Mes Aynak Archaeology


Mes Aynak Archaeological site covers an area of  450,000 square meters,  encompassing several separate monasteries and commercial area. It appears that Buddhists who began settling the area almost two millennia ago were drawn by the availability of copper.
Archaeologists believe that Mes Aynak is a major historical heritage site. It has been called “one of the most important points along the Silk Road” by French  archaeologist Philippe Marquis.  In addition to the Buddhist monasteries and other structures from the Buddhist era that have already been identified, Mes Aynak also holds the remains of prior civilizations likely going back as far as the 3rd century BC. Historians are particularly excited by the prospect of learning more about the early science of metallurgy and mining by exploring this site. It is known to contain coins, glass, and the tools for making these, going back thousands of years. Archaeologists have already unearthed manuscripts that may provide evidence regarding the presence of Alexander the Great’s troops.

The initial archaeological assessment of DAFA in  2011 is the starting point for references to the activities of the Mes Aynak Archaeology Project. The work  plan submitted by  MCC is the basis for organizing  a strategy  and schedule for the archaeological operations at Mes Aynak. According to these their enabling works would be carried out in 3 staggered phases.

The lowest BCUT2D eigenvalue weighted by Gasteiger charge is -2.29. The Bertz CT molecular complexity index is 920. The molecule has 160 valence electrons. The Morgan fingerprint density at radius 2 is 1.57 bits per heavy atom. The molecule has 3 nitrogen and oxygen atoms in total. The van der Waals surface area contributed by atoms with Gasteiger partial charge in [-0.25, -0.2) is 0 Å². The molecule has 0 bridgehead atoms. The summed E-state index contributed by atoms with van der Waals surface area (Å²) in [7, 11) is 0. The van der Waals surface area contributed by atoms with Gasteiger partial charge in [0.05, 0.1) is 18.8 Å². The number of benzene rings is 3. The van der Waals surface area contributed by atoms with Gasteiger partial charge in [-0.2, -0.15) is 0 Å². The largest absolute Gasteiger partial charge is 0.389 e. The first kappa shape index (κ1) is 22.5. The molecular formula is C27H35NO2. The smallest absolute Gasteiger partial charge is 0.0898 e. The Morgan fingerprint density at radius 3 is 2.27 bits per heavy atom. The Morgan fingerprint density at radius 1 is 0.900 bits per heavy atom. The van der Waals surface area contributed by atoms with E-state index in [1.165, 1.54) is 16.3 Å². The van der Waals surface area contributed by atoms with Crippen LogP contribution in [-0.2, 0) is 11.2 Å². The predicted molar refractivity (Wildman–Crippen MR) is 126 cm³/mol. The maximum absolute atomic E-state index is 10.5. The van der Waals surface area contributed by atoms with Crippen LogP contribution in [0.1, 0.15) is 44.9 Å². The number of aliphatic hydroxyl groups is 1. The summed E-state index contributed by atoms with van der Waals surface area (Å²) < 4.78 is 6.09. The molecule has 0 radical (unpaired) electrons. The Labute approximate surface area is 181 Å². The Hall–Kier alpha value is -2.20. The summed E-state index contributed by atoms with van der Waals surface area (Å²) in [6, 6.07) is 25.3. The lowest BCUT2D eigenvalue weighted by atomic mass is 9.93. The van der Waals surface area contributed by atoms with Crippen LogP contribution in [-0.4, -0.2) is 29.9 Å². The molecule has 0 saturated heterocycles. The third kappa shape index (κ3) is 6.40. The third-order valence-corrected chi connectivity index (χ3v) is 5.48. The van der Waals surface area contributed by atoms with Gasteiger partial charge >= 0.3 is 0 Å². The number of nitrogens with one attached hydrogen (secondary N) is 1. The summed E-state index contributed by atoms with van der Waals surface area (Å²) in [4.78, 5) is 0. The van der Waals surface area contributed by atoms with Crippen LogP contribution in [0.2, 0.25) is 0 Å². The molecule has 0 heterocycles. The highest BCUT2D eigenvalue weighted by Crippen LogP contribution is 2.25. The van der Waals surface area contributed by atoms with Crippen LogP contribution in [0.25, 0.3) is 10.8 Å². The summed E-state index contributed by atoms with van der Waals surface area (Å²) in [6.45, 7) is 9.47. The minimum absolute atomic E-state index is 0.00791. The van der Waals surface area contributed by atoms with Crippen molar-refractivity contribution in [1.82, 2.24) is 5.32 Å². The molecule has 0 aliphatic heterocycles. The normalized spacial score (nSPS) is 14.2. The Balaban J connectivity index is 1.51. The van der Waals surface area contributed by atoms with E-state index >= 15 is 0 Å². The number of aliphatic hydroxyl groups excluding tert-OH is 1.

The first phase of works at Mes Aynak covers an area of approximately 230 000 m2 (The ‘Red Zone’). Within this 8 blocks of extensive archaeological remains have been identified covering 150 000 m2.

As stated above the first phase of  archaeological operations are centred  on 8 separate zones covering 150 000 m2. After some initial excavations it is possible to elaborate on the nature of these remains and the site can be divided into 3 archaeological zones from a functional perspective. The first two of these archaeological zones are contained within one the eight zones mentioned above. The remaining 6 are more peripheral to this central core. 






Monthly Reports


Mes Aynak  Archaeology

Preliminary Results of the Tajik and Afghan Archaeologists Excavations

(In Dari)